JENNIFER SCHONBERGER: You mentioned that business executives expect if there is a recession it would be a milder one. How deep of a recession is the Fed willing to tolerate as you try to quell inflation and bring it down? And frankly, as a recession, what's needed to really get inflation under control?
MARY DALY: That's not how I think about my work actually. We have a dual mandate, full employment and price stability. My job, as I see it, is to treat those like they are. For most people, those things are related. They don't want only one or only the other. And so our job is to ensure that we can get a balance of both, get jobs. Everyone who wants a job can find one, even if it takes a little bit longer as the unemployment rate moves up, they're still going to find a job. And inflation comes back down to something closer to 2%, in the next year something closer, and then gets to 2% in the course of the next two years.
Those are critical things for us to achieve. And so I'm not thinking of it in terms of recession. I do think of it in terms of cooling the economy so the demand and supply come back into balance and Americans can go to bed at night and get up in the morning not worried about whether the prices they pay today are no longer going to be there tomorrow and they're not going to be able to afford the basic things they need to have their lives and livelihoods. That's what I think about.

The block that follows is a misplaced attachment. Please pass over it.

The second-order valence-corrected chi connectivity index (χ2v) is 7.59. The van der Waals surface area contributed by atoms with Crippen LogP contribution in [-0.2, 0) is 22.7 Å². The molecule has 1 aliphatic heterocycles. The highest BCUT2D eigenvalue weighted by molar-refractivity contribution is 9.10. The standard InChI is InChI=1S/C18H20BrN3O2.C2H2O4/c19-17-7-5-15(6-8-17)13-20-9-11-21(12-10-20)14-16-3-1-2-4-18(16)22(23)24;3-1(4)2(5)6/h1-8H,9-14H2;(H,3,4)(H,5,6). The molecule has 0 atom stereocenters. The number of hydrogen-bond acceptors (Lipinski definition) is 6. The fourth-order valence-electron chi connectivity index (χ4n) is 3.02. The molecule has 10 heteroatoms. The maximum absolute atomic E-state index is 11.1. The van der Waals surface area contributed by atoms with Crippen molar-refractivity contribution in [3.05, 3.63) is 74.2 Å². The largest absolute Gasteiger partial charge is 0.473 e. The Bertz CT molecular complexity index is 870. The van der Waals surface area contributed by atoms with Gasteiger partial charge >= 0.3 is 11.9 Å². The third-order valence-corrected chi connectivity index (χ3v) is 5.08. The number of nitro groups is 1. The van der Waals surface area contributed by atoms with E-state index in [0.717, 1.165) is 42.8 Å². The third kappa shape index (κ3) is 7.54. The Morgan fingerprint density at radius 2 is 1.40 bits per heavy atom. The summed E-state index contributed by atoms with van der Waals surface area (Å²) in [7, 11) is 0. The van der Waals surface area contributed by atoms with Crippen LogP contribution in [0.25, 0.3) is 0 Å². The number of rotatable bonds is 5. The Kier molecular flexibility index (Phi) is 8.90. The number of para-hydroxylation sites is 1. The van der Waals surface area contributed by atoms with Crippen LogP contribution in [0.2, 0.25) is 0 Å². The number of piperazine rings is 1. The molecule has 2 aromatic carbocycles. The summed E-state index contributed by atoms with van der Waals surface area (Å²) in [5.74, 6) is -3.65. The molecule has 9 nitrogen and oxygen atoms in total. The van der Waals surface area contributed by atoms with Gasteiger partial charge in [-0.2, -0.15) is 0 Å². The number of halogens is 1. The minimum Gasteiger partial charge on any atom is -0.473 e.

JENNIFER SCHONBERGER: I do want to ask you about one other economic scenario. Since inflation has proven pretty sticky and the Fed does expect below trend growth this year and for the next couple of years as you're hiking rates to cool the demand side of the economy, what's the risk that a stagflationary environment could emerge? And how would the committee approach that?
MARY DALY: Well, so again, I think of stagflation, it's frankly a big, scary word. But look at the consumer sentiment that came out today. It rose. And then the future expectations slowed, of course, for growth. But that's consistent with what the economy needs. I think of what we're doing now as bringing inflation down so that we can have a durable expansion. And we know that durable expansions are the ones that are best for the labor market, best for all the groups that we care a lot about, and that high inflation is a tax, a regressive tax that's literally eating away at the lives and livelihoods of Americans least able to bear it.
So when I think of that, I think of slower pace of growth delivers lower inflation puts us back in balance, gets us in the best position to grow once again at trend. And I don't have any data right now that suggests that that's not possible.
JENNIFER SCHONBERGER: President Daly, I want to thank you so much for your insight. So appreciate it and hope to talk with you again soon.
MARY DALY: I look forward to it. Thank you so much.